A pilot plant should operate from early 2012, say the developers. The steam’s offtaker will be E-CL, GDF Suez’s electricity company in Chile’s northern electric system.
“This project is aligned with GDF Suez Group’s (now ENGIE’s) intention to incorporate renewable and clean energy in its own energy mix, as well as with the development of innovative and effective solutions for our clients,” said Jan Flachet, head of GDF Suez Energy Latin America.
A solar boiler based on Solar Power Group’s Fresnel technology will receive solar irradiation from an array of mirrors to generate steam that can raise the Mejillones plant’s fuel efficiency and cut its coal consumption and carbon dioxide emissions.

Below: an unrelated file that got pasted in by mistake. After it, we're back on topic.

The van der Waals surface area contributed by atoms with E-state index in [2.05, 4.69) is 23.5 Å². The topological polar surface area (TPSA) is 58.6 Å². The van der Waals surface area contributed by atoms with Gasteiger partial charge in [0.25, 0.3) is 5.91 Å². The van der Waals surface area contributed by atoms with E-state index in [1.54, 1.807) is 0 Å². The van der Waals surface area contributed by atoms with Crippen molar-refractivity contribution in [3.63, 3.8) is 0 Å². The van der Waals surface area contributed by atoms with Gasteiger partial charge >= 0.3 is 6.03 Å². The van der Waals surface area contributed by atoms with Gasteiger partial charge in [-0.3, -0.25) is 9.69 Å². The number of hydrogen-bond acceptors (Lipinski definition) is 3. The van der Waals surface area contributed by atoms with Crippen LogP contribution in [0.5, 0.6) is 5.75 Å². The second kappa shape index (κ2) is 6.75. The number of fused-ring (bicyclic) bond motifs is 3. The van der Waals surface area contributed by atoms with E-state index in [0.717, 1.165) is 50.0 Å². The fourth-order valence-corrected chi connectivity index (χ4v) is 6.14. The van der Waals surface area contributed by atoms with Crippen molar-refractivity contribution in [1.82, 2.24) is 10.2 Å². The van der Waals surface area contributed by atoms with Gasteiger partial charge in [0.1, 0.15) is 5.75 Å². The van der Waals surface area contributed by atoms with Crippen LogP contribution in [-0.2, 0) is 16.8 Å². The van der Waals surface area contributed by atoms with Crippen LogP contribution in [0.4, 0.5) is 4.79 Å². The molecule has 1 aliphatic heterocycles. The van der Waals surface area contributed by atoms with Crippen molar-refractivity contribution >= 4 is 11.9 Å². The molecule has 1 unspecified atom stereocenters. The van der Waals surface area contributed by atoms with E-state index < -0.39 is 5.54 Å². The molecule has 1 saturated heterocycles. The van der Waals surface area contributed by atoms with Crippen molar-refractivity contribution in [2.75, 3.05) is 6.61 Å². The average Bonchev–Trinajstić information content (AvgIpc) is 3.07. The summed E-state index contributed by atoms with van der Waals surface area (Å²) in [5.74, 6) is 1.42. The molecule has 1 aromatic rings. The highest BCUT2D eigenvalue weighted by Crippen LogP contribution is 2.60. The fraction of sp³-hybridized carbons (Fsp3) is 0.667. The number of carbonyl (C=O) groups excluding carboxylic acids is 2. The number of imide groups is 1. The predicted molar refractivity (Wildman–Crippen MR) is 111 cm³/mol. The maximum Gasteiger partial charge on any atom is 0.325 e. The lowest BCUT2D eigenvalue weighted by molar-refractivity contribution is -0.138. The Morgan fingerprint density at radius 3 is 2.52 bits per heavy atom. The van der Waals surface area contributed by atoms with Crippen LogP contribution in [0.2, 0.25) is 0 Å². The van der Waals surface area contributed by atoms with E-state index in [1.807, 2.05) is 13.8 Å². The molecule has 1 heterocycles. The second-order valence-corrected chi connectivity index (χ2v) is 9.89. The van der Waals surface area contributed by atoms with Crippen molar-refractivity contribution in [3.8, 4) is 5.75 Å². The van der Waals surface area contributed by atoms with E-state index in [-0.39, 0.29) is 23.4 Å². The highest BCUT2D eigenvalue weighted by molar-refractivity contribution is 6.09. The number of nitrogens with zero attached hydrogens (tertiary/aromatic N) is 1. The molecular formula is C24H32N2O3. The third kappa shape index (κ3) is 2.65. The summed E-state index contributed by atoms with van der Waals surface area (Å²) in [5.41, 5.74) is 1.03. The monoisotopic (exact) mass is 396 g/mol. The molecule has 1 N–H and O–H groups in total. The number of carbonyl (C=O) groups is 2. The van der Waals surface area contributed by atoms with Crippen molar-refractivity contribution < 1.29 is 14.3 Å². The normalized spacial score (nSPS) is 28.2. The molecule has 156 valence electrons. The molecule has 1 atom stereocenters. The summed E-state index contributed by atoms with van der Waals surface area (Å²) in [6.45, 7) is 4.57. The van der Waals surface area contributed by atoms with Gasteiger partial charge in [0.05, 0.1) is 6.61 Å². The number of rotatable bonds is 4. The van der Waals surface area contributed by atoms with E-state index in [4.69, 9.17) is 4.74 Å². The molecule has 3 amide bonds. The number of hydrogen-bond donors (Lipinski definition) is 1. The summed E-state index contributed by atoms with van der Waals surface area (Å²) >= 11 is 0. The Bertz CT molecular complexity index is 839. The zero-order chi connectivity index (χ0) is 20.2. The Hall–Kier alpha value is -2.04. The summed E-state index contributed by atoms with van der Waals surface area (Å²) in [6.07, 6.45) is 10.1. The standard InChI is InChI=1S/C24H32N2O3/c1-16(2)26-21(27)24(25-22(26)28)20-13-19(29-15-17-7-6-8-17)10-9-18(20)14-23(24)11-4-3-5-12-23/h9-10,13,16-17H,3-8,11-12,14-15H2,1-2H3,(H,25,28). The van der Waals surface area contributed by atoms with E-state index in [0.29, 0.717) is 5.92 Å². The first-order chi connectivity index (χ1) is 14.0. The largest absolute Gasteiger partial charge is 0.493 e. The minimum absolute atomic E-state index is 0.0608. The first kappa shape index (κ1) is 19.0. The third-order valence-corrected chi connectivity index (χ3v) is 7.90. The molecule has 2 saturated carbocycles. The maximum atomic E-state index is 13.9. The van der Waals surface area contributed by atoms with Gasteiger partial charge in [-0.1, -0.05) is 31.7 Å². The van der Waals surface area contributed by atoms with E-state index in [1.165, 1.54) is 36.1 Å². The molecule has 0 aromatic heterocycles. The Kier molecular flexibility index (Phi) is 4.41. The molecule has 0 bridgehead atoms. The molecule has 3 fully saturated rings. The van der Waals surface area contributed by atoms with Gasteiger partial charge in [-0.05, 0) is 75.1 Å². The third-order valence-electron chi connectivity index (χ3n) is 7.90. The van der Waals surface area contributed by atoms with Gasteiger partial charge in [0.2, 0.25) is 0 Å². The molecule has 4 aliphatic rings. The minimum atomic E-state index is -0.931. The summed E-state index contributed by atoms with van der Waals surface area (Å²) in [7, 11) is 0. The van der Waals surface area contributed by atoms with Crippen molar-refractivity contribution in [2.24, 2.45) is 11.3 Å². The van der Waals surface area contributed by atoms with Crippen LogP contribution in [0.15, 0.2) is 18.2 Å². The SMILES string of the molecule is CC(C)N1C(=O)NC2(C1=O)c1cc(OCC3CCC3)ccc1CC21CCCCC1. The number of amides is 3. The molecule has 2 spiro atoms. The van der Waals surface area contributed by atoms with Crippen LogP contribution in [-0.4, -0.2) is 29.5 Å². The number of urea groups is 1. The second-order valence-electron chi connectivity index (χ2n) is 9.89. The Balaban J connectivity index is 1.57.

“This project is a first step to unlock the potential of solar energy in the north of Chile,” said E-CL’s CEO Lode Verdeyen.
Chilean policy has promoted renewables since 2004 with an aim of cutting dependency on fossil fuel imports. Solar thermal energy has mostly been developed in the country’s north, where solar radiation levels can exceed that of the Sahara desert.
Under Chile’s new energy law 20.257, 5% of total production in new energy contracts must come from non-conventional sources. By 2024 renewables should contribute 10% of total energy production.